Believing, not Reading

Theodoret’s Church History is far from objective about the council of Nicea. For him, the devil and his slaves to ambition and vainglory, the Arians, were beaten back by the Orthodox, the great … champion(s) of the truth. Luckily for us, his account is dominated by the letters written before and after the conference by the protagonists themselves, quoted in full so that the authenticity of my history may not be suspected. What story do they tell?

The dispute on the nature of God started in Alexandria and so does Theodoret …

Letter of Alexander of Alexandria to his namesake in Byzantium: here is officialdom’s ire, anger at minions including Arius who attack the religion of the Church because they are maddened by the devil. The bishop of Alexandria tells his Byzantine peer to guard against them and their specious letters, calculated to delude one who has devoted himself to the simple and undefiled faith.

Here is frustration. To establish this insane doctrine they insult the Scriptures. Unfortunately, he’s wrong when he claims a godly clearness of the ancient scriptures. He does try to back his position from them, tries to show that only begotten son means co-eternity for father and son but always falls back on personal attack or that old saw, a call to accept established views, the unanimous piety of all our fellow-ministers. Reject the new! Reject thought that never entered the mind of any other individuals.

Finally, he’s reduced to the ineffable personality of the only-begotten God is beyond the keenest conception of the evangelists and perhaps even of angels, to I do not think men ought to be considered pious who presume to investigate this subject. Don’t seek. You won’t find. Alexander of Byzantium, please don’t talk to these people.

And Arius is sending specious letters to other churchmen. One to Eusebius of Nicomedia …

Letter of Arius to Eusebius: complains of persecution by Alexander on account of that all-conquering truth of which you also are a champion. Here’s the grammarian: before He was begotten, or created, or purposed, or established, He was not. Begotten just means created. It isn’t special, isn’t beyond the keenest conception of anyone. You can picture an angry Alexander hearing this.

Eusebius is called my fellow-Lucianist which some say means they both studied under Lucian but elsewhere Arius isn’t put into that group. This likely means in approach, in outlook. And what is this outlook? A doctrine? Or is it an approach to scripture? To study?

Now for Eusebius’ letter. Theodoret’s comment on it - When Eusebius received the epistle, he too vomited forth his own impiety - is very Alexandrian!

Eusebius to Paulinus of Tyre: this asks Paulinus to consent to write in accordance with Scripture, and tread in the tracks of its words and willThese opinions we advance not as having derived them from our own imagination, but as having deduced them from Scripture. Here are the opinions and scriptural ballast of the Eusebians or Lucianists or Arians (pick your label). The words that would be debated in Nicea are picked apart. Begotten, Substance. Again Begotten isn’t special - think of Who begat the drops of dew. It just means created. This uses scripture to counter the Alexandrian’s special place for the word in only begotten son of god.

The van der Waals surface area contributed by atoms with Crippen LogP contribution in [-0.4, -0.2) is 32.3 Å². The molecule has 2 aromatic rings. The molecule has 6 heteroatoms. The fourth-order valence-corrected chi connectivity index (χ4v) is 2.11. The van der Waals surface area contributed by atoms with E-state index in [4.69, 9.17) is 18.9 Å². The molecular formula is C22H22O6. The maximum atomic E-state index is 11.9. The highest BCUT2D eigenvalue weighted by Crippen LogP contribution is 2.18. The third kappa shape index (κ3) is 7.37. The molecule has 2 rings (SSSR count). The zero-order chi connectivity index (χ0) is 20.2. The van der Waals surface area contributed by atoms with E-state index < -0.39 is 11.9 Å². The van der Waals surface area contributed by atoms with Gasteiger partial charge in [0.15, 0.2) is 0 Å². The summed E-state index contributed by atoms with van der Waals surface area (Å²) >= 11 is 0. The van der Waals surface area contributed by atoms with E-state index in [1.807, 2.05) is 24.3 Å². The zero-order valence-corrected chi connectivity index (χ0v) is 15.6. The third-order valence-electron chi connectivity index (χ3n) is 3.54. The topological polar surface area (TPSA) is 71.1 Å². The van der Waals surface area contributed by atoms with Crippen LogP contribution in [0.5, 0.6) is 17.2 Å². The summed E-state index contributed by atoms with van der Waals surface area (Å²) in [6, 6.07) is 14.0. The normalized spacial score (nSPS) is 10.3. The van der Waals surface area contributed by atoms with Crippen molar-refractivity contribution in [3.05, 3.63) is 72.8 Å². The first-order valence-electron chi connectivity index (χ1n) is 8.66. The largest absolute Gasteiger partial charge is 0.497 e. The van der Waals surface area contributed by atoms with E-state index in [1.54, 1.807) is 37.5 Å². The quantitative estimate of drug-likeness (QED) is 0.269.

These three letters show scripture in play, open to interpretation, that the Eusebians were good grammarians, but their position was novel, not the Church’s consensus. The only way to counter their insanity was with vitriol - or was it? A creed would make an official reading, disallow others. The Nicean creed would drop in consubstantial to back up only begotten.

Here’s the recollection of Nicea by Athanasius in his letter to the Africans.

Athanasius to the Africans: the followers of Eusebius/the Arians (he uses both) complain of having been condemned by expressions … not actually in Scripture. Athanasius’ only counter - groundless by their own practice, for their own impious assertions are not taken from Scripture. In other words, we’re right because you are as bad as us! No, no. The Eusebians found their words on a dunghill but the bishops received their testimony from the fathers. Ah! Dead bishops read this way. So should we. Here is Alexander’s call to reject novelties that never entered the mind of any other individuals.

Here is the novelty of grammarians (Arius, Eusebius) pitted against frustrated authority and long held opinion. Only a creed establishing how to read could save the widely believed. Historians like Theodoret tried to put a gloss on this and it’s telling that they adopted much of Alexander’s tone when they did so.

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